The Golden Age (Paperback)
The Golden Age is Vidal's crowning achievement, a vibrant tapestry of American political and cultural life from 1939 to 1954, when the epochal events of World War II and the Cold War transformed America, once and for all, for good or ill, from a republic into an empire. The sharp-eyed and sympathetic witnesses to these events are Caroline Sanford, Hollywood actress turned Washington D.C., newspaper publisher, and Peter Sanford, her nephew and publisher of the independent intellectual journal "The American Idea." They experience at first hand the masterful maneuvers of Franklin Roosevelt to bring a reluctant nation into the Second World War, and, later, the actions of Harry Truman that commit the nation to a decade-long twilight struggle against Communism--developments they regard with a decided skepticism even though it ends in an American global empire. The locus of these events is Washington D.C., yet the Hollywood film industry and the cultural centers of New York also play significant parts. In addition to presidents, the actual characters who appear so vividly in the pages of The Golden Age include Eleanor Roosevelt, Harry Hopkins, Wendell Willkie, William Randolph Hearst, Dean Acheson, Tennessee Williams, Joseph Alsop, Dawn Powell--and Gore Vidal himself.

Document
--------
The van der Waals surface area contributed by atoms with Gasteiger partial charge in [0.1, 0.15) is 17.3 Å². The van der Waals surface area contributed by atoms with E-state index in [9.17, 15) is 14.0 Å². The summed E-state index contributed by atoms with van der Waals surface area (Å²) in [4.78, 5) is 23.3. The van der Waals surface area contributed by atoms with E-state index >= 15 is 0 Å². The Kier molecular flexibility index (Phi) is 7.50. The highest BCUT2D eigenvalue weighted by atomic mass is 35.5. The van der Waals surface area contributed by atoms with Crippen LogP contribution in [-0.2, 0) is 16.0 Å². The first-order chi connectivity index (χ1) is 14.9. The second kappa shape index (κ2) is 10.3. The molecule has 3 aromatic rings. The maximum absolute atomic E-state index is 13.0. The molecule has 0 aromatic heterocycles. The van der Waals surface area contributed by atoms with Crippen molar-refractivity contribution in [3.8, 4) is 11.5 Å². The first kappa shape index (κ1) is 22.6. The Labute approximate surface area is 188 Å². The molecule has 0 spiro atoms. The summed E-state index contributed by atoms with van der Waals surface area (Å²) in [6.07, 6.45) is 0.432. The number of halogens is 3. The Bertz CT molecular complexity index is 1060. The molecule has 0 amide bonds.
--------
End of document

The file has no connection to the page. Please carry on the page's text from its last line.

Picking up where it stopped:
The Golden Age offers up U.S. history as only Gore Vidal can, with unrivaled penetration, wit, and high drama, allied to a classical view of human fate. It is a supreme entertainment that is not only sure to be a major bestseller but that will also change listeners' understanding of American history and power.
About the Author
Gore Vidal is the author of many bestselling novels including Julian, Burr, Myra Breckinridge, and Lincoln. He lives in Italy.
"[A] true magnum opus."
--The New York Times
"A smart, witty Washington novel... You'll be gripped to the edge of your Chesterfield... Long live Gore Vidal."
"Rich in dialogue and mirthless humor, The Golden Age is... a worthy conclusion to one of the finest sustained historical visions in American literature."
--The New York Observer